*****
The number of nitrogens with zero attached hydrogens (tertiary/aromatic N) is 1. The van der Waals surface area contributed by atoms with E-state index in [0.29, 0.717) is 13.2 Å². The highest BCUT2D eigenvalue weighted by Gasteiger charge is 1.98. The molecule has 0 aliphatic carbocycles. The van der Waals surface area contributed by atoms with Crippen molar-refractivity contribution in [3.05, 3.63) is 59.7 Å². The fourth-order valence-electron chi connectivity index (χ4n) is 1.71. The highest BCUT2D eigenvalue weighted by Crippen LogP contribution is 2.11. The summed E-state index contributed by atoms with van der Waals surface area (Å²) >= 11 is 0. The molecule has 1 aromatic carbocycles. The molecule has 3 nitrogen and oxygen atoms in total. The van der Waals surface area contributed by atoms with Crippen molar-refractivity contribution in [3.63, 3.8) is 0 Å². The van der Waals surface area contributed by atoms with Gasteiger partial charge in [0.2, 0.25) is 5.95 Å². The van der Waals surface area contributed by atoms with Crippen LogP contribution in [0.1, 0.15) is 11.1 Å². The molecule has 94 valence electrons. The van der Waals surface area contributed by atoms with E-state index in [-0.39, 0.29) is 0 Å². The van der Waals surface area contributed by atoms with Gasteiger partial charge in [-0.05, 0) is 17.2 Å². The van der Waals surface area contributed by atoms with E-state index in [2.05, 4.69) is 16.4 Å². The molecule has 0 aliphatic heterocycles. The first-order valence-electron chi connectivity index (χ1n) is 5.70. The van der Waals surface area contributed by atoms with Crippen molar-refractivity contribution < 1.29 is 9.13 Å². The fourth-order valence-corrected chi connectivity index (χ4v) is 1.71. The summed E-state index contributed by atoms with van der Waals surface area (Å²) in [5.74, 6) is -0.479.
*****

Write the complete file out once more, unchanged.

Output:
The number of nitrogens with zero attached hydrogens (tertiary/aromatic N) is 1. The van der Waals surface area contributed by atoms with E-state index in [0.29, 0.717) is 13.2 Å². The highest BCUT2D eigenvalue weighted by Gasteiger charge is 1.98. The molecule has 0 aliphatic carbocycles. The van der Waals surface area contributed by atoms with Crippen molar-refractivity contribution in [3.05, 3.63) is 59.7 Å². The fourth-order valence-electron chi connectivity index (χ4n) is 1.71. The highest BCUT2D eigenvalue weighted by Crippen LogP contribution is 2.11. The summed E-state index contributed by atoms with van der Waals surface area (Å²) >= 11 is 0. The molecule has 1 aromatic carbocycles. The molecule has 3 nitrogen and oxygen atoms in total. The van der Waals surface area contributed by atoms with Crippen molar-refractivity contribution in [3.63, 3.8) is 0 Å². The van der Waals surface area contributed by atoms with Gasteiger partial charge in [0.2, 0.25) is 5.95 Å². The van der Waals surface area contributed by atoms with Crippen LogP contribution in [0.1, 0.15) is 11.1 Å². The molecule has 94 valence electrons. The van der Waals surface area contributed by atoms with E-state index in [-0.39, 0.29) is 0 Å². The van der Waals surface area contributed by atoms with Gasteiger partial charge in [-0.05, 0) is 17.2 Å². The van der Waals surface area contributed by atoms with E-state index in [2.05, 4.69) is 16.4 Å². The molecule has 0 aliphatic heterocycles. The first-order valence-electron chi connectivity index (χ1n) is 5.70. The van der Waals surface area contributed by atoms with Crippen molar-refractivity contribution < 1.29 is 9.13 Å². The fourth-order valence-corrected chi connectivity index (χ4v) is 1.71. The summed E-state index contributed by atoms with van der Waals surface area (Å²) in [5.74, 6) is -0.479.